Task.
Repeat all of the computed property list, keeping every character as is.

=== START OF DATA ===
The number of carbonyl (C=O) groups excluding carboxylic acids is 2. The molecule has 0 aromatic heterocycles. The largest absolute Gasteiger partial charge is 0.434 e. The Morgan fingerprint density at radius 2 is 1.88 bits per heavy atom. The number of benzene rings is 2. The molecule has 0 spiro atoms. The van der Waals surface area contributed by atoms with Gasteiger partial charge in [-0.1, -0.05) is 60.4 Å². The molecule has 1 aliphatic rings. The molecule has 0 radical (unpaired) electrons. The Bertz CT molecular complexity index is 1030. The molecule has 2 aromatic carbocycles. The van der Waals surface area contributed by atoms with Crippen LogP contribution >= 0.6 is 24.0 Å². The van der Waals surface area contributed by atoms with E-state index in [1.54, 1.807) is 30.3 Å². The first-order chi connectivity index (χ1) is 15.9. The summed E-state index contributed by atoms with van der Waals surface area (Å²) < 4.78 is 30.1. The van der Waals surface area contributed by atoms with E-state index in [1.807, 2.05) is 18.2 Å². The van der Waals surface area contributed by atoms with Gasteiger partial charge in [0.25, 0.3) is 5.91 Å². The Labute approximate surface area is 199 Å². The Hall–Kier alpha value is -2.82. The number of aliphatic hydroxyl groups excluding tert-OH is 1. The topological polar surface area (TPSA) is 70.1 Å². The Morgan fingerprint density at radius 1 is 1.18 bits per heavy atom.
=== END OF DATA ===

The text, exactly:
The number of carbonyl (C=O) groups excluding carboxylic acids is 2. The molecule has 0 aromatic heterocycles. The largest absolute Gasteiger partial charge is 0.434 e. The Morgan fingerprint density at radius 2 is 1.88 bits per heavy atom. The number of benzene rings is 2. The molecule has 0 spiro atoms. The van der Waals surface area contributed by atoms with Gasteiger partial charge in [-0.1, -0.05) is 60.4 Å². The molecule has 1 aliphatic rings. The molecule has 0 radical (unpaired) electrons. The Bertz CT molecular complexity index is 1030. The molecule has 2 aromatic carbocycles. The van der Waals surface area contributed by atoms with Crippen LogP contribution >= 0.6 is 24.0 Å². The van der Waals surface area contributed by atoms with E-state index in [1.54, 1.807) is 30.3 Å². The first-order chi connectivity index (χ1) is 15.9. The summed E-state index contributed by atoms with van der Waals surface area (Å²) < 4.78 is 30.1. The van der Waals surface area contributed by atoms with E-state index in [1.807, 2.05) is 18.2 Å². The van der Waals surface area contributed by atoms with Gasteiger partial charge in [0.25, 0.3) is 5.91 Å². The Labute approximate surface area is 199 Å². The Hall–Kier alpha value is -2.82. The number of aliphatic hydroxyl groups excluding tert-OH is 1. The topological polar surface area (TPSA) is 70.1 Å². The Morgan fingerprint density at radius 1 is 1.18 bits per heavy atom.